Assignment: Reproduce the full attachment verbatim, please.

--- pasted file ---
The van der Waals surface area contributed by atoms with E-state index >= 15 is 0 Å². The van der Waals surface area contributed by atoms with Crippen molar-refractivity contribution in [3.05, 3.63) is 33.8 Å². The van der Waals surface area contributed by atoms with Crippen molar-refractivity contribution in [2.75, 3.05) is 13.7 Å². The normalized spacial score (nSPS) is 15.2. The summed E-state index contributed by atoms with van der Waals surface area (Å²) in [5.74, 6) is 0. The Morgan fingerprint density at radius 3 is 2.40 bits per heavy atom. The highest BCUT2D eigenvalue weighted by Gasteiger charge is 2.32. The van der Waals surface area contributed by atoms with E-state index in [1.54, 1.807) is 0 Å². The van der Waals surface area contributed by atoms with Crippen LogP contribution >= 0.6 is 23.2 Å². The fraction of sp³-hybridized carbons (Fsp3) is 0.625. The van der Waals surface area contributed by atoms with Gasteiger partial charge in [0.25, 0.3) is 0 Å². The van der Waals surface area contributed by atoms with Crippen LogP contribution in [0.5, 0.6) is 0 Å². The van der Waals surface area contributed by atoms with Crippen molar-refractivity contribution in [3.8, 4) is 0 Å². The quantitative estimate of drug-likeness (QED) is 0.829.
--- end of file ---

The van der Waals surface area contributed by atoms with E-state index >= 15 is 0 Å². The van der Waals surface area contributed by atoms with Crippen molar-refractivity contribution in [3.05, 3.63) is 33.8 Å². The van der Waals surface area contributed by atoms with Crippen molar-refractivity contribution in [2.75, 3.05) is 13.7 Å². The normalized spacial score (nSPS) is 15.2. The summed E-state index contributed by atoms with van der Waals surface area (Å²) in [5.74, 6) is 0. The Morgan fingerprint density at radius 3 is 2.40 bits per heavy atom. The highest BCUT2D eigenvalue weighted by Gasteiger charge is 2.32. The van der Waals surface area contributed by atoms with E-state index in [1.54, 1.807) is 0 Å². The van der Waals surface area contributed by atoms with Crippen LogP contribution >= 0.6 is 23.2 Å². The fraction of sp³-hybridized carbons (Fsp3) is 0.625. The van der Waals surface area contributed by atoms with Gasteiger partial charge in [0.25, 0.3) is 0 Å². The van der Waals surface area contributed by atoms with Crippen LogP contribution in [0.5, 0.6) is 0 Å². The van der Waals surface area contributed by atoms with Crippen molar-refractivity contribution in [3.8, 4) is 0 Å². The quantitative estimate of drug-likeness (QED) is 0.829.